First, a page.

In these tough economic times, how can the Career Technical Education (CTE) community band together to show the value of CTE to individuals and society? Stakeholders in education and many other fields struggle to receive support through dwindling federal or state funds because they often lack the resources or sufficient data to provide strong evidence of program efficacy.

Widely used to evaluate cost-effectiveness, return on investment (ROI) studies in education specifically aim to evaluate the connection between spending and educational outcomes. Strategies that show more efficient overall use of funds demonstrate a higher rate of return on investment.

A new policy paper from the McGraw-Hill Research Foundation, an organization that advances 21st Century global education and knowledge, provides several examples of ROI studies that show a positive economic impact for adult education and training. The authors describe how increasing investments in adult education would actually save the government money by reducing societal healthcare, public assistance and incarceration costs in addition to providing direct economic benefits for individuals and society.

Read more about states and organizations that have made efforts to quantify the ROI of adult education in the full report.

By admin in Research, Resources
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‘Education versus Training’ or ‘Education and Training’?

Monday, November 23rd, 2009

Last month, NASDCTEc met with the Department of Labor’s Employment and Training Administration. As we prepared for this meeting, a question lingered in my mind that we have all heard posed many times – is CTE education or training?

At the heart of this question is an assumption that education and training are fundamentally different. But are they?

One answer that I have heard quite often is that the difference between education and training is that education is a first chance system and the workforce/training is a second chance system. Is this still true today? Recent economic challenges facing our nation and the demands of the modern workplace have made it clear that all workers must be learners throughout their entire working career.  Also, consider the volatility of the workforce even absent the current economic crisis. Researchers note that individuals are voluntarily changing careers between 7 – 15 times throughout their working life.  Is a workforce system that is considered “second chance” sufficient to meet the needs of this economy? Does education just stop once you get your first round of postsecondary degrees?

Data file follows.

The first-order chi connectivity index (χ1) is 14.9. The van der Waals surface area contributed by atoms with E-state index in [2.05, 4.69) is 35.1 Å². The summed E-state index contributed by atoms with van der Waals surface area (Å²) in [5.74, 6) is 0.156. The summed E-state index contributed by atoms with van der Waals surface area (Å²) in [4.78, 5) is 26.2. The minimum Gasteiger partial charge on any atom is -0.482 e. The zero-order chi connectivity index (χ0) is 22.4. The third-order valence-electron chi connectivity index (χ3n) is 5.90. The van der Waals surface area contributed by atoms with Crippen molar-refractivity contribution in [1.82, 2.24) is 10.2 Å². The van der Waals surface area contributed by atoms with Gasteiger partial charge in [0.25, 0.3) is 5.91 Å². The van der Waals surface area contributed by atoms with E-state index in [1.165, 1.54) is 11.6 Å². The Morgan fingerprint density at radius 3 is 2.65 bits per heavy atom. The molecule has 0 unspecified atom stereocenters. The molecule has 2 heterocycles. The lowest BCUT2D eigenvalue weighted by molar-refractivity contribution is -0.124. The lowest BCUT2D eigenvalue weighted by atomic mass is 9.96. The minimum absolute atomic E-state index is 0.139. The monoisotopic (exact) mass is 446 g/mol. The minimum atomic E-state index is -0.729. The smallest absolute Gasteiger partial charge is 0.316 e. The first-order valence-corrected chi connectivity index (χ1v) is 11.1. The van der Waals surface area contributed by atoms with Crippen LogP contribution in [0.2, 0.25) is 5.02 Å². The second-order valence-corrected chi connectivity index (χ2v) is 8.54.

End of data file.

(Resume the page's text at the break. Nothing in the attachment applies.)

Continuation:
Is the mission of education versus training different? Aren’t both education and training about providing customers (students of any age) with the knowledge and skills necessary to be successful citizens who can contribute positively their communities through their work or volunteer efforts?

Are the differences that have defined education and training steeped in concerns of competitiveness among programs rather than having truly divergent and separate missions and purposes?

CTE has often stood in the middle of the debate of education versus training – one foot firmly in each camp. As our organization moves forward with thinking about the next steps for CTE, this question of ‘education versus training’ or ‘education and training’ will surely be central to our discussion. What do you think?

By admin in Public Policy